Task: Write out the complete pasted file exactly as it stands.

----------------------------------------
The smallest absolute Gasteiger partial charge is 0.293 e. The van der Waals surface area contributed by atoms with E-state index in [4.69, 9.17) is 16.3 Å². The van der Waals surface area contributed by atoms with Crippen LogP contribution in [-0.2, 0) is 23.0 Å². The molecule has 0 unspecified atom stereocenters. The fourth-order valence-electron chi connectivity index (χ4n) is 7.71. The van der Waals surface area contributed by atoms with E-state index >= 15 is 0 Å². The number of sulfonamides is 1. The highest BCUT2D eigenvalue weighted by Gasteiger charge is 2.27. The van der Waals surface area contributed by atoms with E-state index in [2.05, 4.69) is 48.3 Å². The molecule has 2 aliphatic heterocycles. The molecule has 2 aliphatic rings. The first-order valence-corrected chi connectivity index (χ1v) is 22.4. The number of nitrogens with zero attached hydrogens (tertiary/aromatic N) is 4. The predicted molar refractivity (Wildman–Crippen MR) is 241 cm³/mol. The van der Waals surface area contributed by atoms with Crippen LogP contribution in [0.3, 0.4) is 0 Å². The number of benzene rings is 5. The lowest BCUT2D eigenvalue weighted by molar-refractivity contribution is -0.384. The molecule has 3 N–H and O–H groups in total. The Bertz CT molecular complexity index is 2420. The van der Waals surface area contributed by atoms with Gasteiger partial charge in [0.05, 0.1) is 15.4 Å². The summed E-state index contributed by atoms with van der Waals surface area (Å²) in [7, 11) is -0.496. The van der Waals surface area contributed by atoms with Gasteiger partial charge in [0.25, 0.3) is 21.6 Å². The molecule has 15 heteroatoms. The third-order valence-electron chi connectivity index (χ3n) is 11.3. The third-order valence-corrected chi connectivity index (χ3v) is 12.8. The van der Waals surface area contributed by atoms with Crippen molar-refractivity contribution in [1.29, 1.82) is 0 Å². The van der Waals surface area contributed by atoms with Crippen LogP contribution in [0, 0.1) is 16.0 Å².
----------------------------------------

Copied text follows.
The smallest absolute Gasteiger partial charge is 0.293 e. The van der Waals surface area contributed by atoms with E-state index in [4.69, 9.17) is 16.3 Å². The van der Waals surface area contributed by atoms with Crippen LogP contribution in [-0.2, 0) is 23.0 Å². The molecule has 0 unspecified atom stereocenters. The fourth-order valence-electron chi connectivity index (χ4n) is 7.71. The van der Waals surface area contributed by atoms with E-state index >= 15 is 0 Å². The number of sulfonamides is 1. The highest BCUT2D eigenvalue weighted by Gasteiger charge is 2.27. The van der Waals surface area contributed by atoms with E-state index in [2.05, 4.69) is 48.3 Å². The molecule has 2 aliphatic heterocycles. The molecule has 2 aliphatic rings. The first-order valence-corrected chi connectivity index (χ1v) is 22.4. The number of nitrogens with zero attached hydrogens (tertiary/aromatic N) is 4. The predicted molar refractivity (Wildman–Crippen MR) is 241 cm³/mol. The van der Waals surface area contributed by atoms with Crippen LogP contribution in [0.3, 0.4) is 0 Å². The number of benzene rings is 5. The lowest BCUT2D eigenvalue weighted by molar-refractivity contribution is -0.384. The molecule has 3 N–H and O–H groups in total. The Bertz CT molecular complexity index is 2420. The van der Waals surface area contributed by atoms with Gasteiger partial charge in [0.05, 0.1) is 15.4 Å². The summed E-state index contributed by atoms with van der Waals surface area (Å²) in [7, 11) is -0.496. The van der Waals surface area contributed by atoms with Gasteiger partial charge in [0.25, 0.3) is 21.6 Å². The molecule has 15 heteroatoms. The third-order valence-electron chi connectivity index (χ3n) is 11.3. The third-order valence-corrected chi connectivity index (χ3v) is 12.8. The van der Waals surface area contributed by atoms with Crippen molar-refractivity contribution in [1.29, 1.82) is 0 Å². The van der Waals surface area contributed by atoms with Crippen LogP contribution in [0, 0.1) is 16.0 Å².